The Banning of Capital Punishment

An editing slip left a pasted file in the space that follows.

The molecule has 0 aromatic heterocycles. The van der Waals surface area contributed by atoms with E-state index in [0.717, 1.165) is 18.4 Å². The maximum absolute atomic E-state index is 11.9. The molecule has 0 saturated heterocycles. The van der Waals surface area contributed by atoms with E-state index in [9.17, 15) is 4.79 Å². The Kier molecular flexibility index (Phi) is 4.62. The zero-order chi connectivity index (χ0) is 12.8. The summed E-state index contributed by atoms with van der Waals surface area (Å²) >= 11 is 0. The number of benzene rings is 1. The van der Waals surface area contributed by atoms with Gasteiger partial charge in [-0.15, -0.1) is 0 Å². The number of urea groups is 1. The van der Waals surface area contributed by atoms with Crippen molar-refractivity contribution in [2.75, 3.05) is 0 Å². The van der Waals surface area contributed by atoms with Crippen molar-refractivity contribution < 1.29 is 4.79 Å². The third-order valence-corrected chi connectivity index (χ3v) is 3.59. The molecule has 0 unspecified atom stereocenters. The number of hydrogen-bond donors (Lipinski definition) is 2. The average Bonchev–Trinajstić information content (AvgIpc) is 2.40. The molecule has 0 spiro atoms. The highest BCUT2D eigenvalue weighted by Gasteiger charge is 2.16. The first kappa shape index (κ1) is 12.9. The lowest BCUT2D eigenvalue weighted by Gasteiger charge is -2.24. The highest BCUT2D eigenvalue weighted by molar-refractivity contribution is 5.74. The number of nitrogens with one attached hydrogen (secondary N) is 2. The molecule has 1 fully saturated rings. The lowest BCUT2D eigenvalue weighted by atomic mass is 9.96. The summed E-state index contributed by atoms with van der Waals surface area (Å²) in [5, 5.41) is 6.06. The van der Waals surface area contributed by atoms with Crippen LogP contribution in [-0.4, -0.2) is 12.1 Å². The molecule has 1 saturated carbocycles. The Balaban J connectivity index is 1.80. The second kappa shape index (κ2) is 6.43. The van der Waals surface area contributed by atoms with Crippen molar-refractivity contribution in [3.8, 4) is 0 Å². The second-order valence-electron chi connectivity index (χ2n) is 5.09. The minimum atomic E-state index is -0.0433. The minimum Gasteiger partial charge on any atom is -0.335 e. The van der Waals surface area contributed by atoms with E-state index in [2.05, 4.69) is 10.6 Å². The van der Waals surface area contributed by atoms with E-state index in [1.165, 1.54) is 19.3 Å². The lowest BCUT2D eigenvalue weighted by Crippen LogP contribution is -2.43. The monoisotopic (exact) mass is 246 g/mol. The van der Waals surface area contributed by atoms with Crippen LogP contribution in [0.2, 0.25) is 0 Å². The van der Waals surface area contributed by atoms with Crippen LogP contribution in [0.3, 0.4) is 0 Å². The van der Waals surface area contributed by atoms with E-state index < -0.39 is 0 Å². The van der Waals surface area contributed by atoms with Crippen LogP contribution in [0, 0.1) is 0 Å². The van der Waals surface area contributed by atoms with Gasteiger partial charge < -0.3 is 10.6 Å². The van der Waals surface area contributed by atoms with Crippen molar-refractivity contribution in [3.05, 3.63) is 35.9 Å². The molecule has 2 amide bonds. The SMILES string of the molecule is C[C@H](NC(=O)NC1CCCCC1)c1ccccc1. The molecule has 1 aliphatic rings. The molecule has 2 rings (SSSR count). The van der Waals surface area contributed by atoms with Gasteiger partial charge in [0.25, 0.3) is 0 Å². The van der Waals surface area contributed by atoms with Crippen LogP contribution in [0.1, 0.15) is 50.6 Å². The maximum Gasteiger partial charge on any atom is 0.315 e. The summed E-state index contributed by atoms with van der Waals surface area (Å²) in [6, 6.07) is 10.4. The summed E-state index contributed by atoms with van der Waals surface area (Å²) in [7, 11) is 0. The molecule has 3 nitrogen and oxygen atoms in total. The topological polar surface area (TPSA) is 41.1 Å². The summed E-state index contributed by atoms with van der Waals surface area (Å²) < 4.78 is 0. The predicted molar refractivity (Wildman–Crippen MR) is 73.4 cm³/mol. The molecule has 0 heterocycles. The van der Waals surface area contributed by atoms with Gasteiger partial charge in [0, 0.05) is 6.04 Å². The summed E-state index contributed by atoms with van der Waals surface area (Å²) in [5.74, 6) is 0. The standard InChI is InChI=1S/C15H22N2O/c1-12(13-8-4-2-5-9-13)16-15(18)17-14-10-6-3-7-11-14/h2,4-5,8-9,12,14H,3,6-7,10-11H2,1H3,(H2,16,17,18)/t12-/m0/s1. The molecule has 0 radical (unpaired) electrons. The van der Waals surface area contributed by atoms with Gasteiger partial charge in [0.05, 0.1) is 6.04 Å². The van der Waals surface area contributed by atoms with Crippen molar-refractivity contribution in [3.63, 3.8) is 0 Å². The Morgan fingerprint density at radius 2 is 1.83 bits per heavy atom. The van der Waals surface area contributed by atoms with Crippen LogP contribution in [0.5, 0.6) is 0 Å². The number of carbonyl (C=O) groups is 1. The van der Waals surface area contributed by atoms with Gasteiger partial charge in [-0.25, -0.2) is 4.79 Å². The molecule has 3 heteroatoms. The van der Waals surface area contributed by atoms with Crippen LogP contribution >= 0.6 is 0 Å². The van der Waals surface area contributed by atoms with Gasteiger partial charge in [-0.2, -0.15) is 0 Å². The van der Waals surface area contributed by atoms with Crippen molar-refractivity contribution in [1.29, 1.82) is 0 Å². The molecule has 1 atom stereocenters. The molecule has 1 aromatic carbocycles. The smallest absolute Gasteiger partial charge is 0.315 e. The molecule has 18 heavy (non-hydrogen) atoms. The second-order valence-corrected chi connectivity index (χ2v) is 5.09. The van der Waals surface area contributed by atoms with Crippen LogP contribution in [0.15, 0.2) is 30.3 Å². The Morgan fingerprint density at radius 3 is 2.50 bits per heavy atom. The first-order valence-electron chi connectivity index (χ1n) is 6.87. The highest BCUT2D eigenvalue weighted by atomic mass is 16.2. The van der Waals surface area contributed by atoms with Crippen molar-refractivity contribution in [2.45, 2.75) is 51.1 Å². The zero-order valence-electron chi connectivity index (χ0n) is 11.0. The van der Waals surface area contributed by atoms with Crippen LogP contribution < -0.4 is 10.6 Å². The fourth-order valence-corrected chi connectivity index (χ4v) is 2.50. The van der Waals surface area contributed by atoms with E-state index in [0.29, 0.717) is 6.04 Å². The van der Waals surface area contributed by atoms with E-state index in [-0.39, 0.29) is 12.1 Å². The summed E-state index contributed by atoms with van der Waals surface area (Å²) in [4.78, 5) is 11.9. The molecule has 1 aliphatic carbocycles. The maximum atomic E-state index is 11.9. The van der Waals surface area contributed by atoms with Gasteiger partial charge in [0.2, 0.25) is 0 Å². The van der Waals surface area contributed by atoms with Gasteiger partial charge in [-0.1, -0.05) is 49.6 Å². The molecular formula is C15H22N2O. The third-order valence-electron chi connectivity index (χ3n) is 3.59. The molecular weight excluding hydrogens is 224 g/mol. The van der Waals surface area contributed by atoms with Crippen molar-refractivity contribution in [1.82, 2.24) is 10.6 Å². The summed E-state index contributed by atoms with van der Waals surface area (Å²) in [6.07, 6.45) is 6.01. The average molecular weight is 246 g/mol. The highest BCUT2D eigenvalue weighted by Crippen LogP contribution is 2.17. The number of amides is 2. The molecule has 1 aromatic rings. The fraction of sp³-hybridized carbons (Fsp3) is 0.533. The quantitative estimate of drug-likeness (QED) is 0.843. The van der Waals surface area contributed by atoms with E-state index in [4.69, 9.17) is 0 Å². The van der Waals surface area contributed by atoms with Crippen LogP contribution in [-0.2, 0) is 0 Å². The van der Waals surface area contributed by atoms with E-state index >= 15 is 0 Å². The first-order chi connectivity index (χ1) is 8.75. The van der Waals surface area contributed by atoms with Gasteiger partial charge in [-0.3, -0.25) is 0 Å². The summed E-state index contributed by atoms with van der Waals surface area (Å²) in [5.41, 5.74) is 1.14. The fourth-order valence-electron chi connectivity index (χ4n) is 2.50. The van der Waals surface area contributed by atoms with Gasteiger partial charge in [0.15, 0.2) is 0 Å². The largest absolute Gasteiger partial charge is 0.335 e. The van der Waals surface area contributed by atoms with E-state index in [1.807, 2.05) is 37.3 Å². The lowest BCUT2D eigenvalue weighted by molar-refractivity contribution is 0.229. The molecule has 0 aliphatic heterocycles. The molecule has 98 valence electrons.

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The Banning of Capital Punishment Capital punishment is a brutal, antiquated concept that must be abolished in the name of civilized society. A humane culture cannot abide the organized extermination of human beings in the name of justice. In the United States, dozens of people are put to death every year like stray animals, only perhaps in less humane ways. The methods of capital punishment vary greatly, but none are publicly accepted as humane. Society's support for the death penalty is waning, but there is still enough support in the United States to keep it legal in many states. The death penalty exercises only the most primal instincts to kill and extract revenge in an organized fashion. This is why the death penalty must be abolished entirely: to allow society to function in a civilized manner in which every person has the right to live. Capital punishment is hypocritical, selection is arbitrary and biased, and the practice itself is cruel and inhumane. By allowing the organized extermination of living human beings the government is telling the public that they have the right to extinguish anyone they think is a murderer. The very idea of killing another for killing is inherently hypocritical. By enforcing capital punishment, the government is telling the public that it is okay to kill as long as you have more power than the person you are killing. This is of course a very cut-and-dried interpretation, but it is what the message boils down to. The problem with such a hypocritical notion as an eye for eye, is its fundamental inconsistency. In order to practice; what they preach, the courts would have to find a way to steal from thieves, betray traitors, and rape rapists. This is obviously ludicrous. Besides the cen... ... middle of paper ... ... government to kill those deemed "deserving". Consequently, there are laws in place that allow the punishment of murder, by murder. Society's integrity is diminished every time a criminal is executed. The very tenets of modern organization are opposed to the notion of capital punishment, yet this is constantly defied and ignored by the American legal system. If no changes are made and the death penalty remains an acceptable form of punishment, it is inevitable that this correctional method will bleed throughout the American legal system and be utilized for "potential murderers" and small-time thieves. The mentality that encourages organized murder in the name of justice is doomed to devour the society that supports it, creating a totalitarian culture governed by paranoia. Society must voice its opposition to capital punishment before it pays dearly for a for it.
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